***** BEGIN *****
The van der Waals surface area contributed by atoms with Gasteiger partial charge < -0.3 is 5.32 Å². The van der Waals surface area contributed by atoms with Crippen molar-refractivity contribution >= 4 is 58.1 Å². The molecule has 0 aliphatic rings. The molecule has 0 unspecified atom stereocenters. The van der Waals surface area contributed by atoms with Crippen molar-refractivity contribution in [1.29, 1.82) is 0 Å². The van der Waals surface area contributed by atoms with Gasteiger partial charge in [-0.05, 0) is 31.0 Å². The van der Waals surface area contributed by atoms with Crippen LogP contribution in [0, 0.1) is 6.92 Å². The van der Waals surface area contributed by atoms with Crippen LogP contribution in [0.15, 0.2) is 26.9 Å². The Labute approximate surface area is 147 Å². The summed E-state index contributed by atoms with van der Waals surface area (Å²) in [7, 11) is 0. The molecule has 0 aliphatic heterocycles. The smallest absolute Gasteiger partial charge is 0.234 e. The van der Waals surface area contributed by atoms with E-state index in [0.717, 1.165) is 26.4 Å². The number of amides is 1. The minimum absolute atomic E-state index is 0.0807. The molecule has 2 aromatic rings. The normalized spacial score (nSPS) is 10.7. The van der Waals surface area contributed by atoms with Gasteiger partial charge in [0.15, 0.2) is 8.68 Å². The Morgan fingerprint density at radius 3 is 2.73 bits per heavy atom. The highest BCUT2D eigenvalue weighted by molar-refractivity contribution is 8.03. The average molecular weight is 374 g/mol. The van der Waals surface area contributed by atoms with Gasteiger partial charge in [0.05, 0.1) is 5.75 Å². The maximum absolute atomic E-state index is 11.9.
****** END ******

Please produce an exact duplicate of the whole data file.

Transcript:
The van der Waals surface area contributed by atoms with Gasteiger partial charge < -0.3 is 5.32 Å². The van der Waals surface area contributed by atoms with Crippen molar-refractivity contribution >= 4 is 58.1 Å². The molecule has 0 aliphatic rings. The molecule has 0 unspecified atom stereocenters. The van der Waals surface area contributed by atoms with Crippen molar-refractivity contribution in [1.29, 1.82) is 0 Å². The van der Waals surface area contributed by atoms with Gasteiger partial charge in [-0.05, 0) is 31.0 Å². The van der Waals surface area contributed by atoms with Crippen LogP contribution in [0, 0.1) is 6.92 Å². The van der Waals surface area contributed by atoms with Crippen LogP contribution in [0.15, 0.2) is 26.9 Å². The Labute approximate surface area is 147 Å². The summed E-state index contributed by atoms with van der Waals surface area (Å²) in [7, 11) is 0. The molecule has 0 aliphatic heterocycles. The smallest absolute Gasteiger partial charge is 0.234 e. The van der Waals surface area contributed by atoms with E-state index in [0.717, 1.165) is 26.4 Å². The number of amides is 1. The minimum absolute atomic E-state index is 0.0807. The molecule has 2 aromatic rings. The normalized spacial score (nSPS) is 10.7. The van der Waals surface area contributed by atoms with Gasteiger partial charge in [0.15, 0.2) is 8.68 Å². The Morgan fingerprint density at radius 3 is 2.73 bits per heavy atom. The highest BCUT2D eigenvalue weighted by molar-refractivity contribution is 8.03. The average molecular weight is 374 g/mol. The van der Waals surface area contributed by atoms with Gasteiger partial charge in [0.05, 0.1) is 5.75 Å². The maximum absolute atomic E-state index is 11.9.